Relative Age Effects on Attention-Deficit/Hyperactivity Disorder Symptoms and Educational Achievement: A Longitudinal UK Cohort Study

Qigang Deng, Jonathan R. I. Coleman, Ethan Mottershead, Angelica Ronald, Helena M.S. Zavos, Jonna Kuntsi

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Abstract

Objective

Being among the youngest in a school class increases the risk for worse educational outcomes and attention-deficit/hyperactivity disorder (ADHD) symptoms, but questions remain about the nature and persistence of such effects. We investigated this “relative age effect” on educational achievement at age 15 to 16 years and on ADHD symptoms from age 7 to age 21 years. Furthermore, we examined whether being young-in-class is linked to a greater reduction in ADHD symptoms from childhood to adulthood and a lower genetic propensity to ADHD.

Method

We identified 3,928 young-in-class and 4,580 old-in-class participants from the Twins’ Early Development Study. Educational achievement was measured with mathematics and English examination grades at age 15 to 16 years, and ADHD symptoms were measured using 2 different scales and different raters, from age 7 to 21 years, with effects tested using regression.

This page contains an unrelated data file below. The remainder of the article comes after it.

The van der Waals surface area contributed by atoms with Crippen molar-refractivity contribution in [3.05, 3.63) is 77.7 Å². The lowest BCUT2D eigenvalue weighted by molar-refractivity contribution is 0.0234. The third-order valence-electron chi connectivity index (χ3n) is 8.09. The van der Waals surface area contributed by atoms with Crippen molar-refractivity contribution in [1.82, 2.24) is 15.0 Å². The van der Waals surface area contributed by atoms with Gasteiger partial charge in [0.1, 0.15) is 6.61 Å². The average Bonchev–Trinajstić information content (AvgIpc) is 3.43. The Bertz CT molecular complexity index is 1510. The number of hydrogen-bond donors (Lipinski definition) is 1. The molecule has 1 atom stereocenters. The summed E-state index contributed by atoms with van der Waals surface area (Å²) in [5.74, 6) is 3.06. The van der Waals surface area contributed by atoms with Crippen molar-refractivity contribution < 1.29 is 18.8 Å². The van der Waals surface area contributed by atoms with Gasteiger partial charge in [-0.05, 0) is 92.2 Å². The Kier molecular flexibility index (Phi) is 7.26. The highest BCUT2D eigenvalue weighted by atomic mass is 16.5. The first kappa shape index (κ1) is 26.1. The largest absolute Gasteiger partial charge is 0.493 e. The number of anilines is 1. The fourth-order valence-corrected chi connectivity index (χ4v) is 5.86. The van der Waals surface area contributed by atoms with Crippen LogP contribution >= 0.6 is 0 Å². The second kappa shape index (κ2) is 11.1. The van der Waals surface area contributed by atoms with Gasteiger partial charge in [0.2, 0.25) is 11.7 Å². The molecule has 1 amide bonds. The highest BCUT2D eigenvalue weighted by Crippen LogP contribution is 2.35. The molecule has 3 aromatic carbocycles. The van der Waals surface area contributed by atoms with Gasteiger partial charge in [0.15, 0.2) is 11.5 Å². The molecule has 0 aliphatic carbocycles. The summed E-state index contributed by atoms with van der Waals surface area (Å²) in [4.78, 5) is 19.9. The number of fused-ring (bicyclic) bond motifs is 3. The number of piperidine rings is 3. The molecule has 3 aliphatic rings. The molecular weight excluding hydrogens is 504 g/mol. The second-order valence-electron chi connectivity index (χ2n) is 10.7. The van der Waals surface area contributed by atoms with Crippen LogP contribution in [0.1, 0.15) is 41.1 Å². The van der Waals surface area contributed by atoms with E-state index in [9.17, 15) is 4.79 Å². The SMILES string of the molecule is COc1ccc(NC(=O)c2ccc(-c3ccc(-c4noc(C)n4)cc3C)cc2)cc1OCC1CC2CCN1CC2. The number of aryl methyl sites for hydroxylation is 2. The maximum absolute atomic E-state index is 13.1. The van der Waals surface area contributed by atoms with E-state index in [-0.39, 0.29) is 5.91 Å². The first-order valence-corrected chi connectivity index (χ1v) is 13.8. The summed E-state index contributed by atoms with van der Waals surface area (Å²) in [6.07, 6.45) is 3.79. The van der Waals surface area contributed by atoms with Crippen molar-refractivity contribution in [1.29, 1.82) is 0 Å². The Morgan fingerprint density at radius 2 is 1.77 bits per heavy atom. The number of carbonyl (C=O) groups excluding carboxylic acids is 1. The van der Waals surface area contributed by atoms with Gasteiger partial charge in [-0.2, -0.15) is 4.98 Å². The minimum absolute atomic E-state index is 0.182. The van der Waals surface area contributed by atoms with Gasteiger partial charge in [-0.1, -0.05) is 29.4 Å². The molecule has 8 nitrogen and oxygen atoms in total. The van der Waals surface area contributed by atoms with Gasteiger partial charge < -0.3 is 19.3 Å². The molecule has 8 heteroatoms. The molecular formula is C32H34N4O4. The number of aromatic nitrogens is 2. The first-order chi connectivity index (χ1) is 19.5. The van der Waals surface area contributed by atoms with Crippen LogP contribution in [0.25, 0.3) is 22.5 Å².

Results

A relative age effect emerged for English but not mathematics examination grades, and for the majority of parent and teacher ratings on ADHD symptoms, most consistently in middle childhood. Being young-in-class was associated with a greater reduction in parent-rated ADHD symptoms from childhood to adulthood when measured with a brief scale, but the comparable result from a longer scale was non-significant (after multiple testing correction). No interaction emerged between relative age and ADHD polygenic scores.

Conclusion

Our results emphasise the need to improve support for the children who start school younger than most, and to ensure that developmental comparisons take children’s precise age into account. Future research would benefit from in-depth analyses of individual trajectories and their variability among the young-in-class children.

Original languageEnglish
JournalJournal of the American Academy of Child and Adolescent Psychiatry (JAACAP) Open
Early online date5 Feb 2024
DOIs
Publication statusE-pub ahead of print - 5 Feb 2024

Keywords

  • polygenic score
  • attention-deficit/hyperactivity disorder
  • relative age
  • Twins Early Development Study (TEDS)

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